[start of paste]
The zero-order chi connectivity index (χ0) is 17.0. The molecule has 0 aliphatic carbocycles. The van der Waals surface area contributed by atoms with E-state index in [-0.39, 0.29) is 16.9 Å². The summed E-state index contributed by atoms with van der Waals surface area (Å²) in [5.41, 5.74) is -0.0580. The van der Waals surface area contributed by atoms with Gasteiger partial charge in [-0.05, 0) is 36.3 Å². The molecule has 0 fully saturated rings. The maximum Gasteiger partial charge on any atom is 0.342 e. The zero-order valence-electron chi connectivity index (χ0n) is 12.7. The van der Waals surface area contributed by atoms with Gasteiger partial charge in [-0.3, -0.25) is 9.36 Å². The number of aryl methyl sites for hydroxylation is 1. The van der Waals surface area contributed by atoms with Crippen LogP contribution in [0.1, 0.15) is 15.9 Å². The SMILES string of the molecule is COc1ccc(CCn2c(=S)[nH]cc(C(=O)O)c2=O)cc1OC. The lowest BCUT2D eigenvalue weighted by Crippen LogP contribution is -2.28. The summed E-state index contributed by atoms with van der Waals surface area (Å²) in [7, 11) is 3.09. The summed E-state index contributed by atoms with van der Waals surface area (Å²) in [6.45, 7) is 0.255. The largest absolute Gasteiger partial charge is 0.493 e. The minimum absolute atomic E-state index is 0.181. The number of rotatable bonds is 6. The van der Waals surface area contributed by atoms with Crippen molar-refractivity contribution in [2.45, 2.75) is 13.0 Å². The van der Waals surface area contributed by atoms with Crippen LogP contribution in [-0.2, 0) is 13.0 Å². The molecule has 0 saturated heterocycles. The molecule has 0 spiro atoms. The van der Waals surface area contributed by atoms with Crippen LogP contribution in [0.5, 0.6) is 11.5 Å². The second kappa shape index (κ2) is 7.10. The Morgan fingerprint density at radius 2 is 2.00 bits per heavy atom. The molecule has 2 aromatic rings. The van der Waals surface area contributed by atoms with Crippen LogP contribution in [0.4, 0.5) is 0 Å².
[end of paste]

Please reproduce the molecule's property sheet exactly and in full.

The zero-order chi connectivity index (χ0) is 17.0. The molecule has 0 aliphatic carbocycles. The van der Waals surface area contributed by atoms with E-state index in [-0.39, 0.29) is 16.9 Å². The summed E-state index contributed by atoms with van der Waals surface area (Å²) in [5.41, 5.74) is -0.0580. The van der Waals surface area contributed by atoms with Gasteiger partial charge in [-0.05, 0) is 36.3 Å². The molecule has 0 fully saturated rings. The maximum Gasteiger partial charge on any atom is 0.342 e. The zero-order valence-electron chi connectivity index (χ0n) is 12.7. The van der Waals surface area contributed by atoms with Gasteiger partial charge in [-0.3, -0.25) is 9.36 Å². The number of aryl methyl sites for hydroxylation is 1. The van der Waals surface area contributed by atoms with Crippen LogP contribution in [0.1, 0.15) is 15.9 Å². The SMILES string of the molecule is COc1ccc(CCn2c(=S)[nH]cc(C(=O)O)c2=O)cc1OC. The lowest BCUT2D eigenvalue weighted by Crippen LogP contribution is -2.28. The summed E-state index contributed by atoms with van der Waals surface area (Å²) in [7, 11) is 3.09. The summed E-state index contributed by atoms with van der Waals surface area (Å²) in [6.45, 7) is 0.255. The largest absolute Gasteiger partial charge is 0.493 e. The minimum absolute atomic E-state index is 0.181. The number of rotatable bonds is 6. The van der Waals surface area contributed by atoms with Crippen molar-refractivity contribution in [2.45, 2.75) is 13.0 Å². The van der Waals surface area contributed by atoms with Crippen LogP contribution in [-0.2, 0) is 13.0 Å². The molecule has 0 saturated heterocycles. The molecule has 0 spiro atoms. The van der Waals surface area contributed by atoms with Crippen LogP contribution in [0.5, 0.6) is 11.5 Å². The second kappa shape index (κ2) is 7.10. The Morgan fingerprint density at radius 2 is 2.00 bits per heavy atom. The molecule has 2 aromatic rings. The van der Waals surface area contributed by atoms with Crippen LogP contribution in [0.4, 0.5) is 0 Å².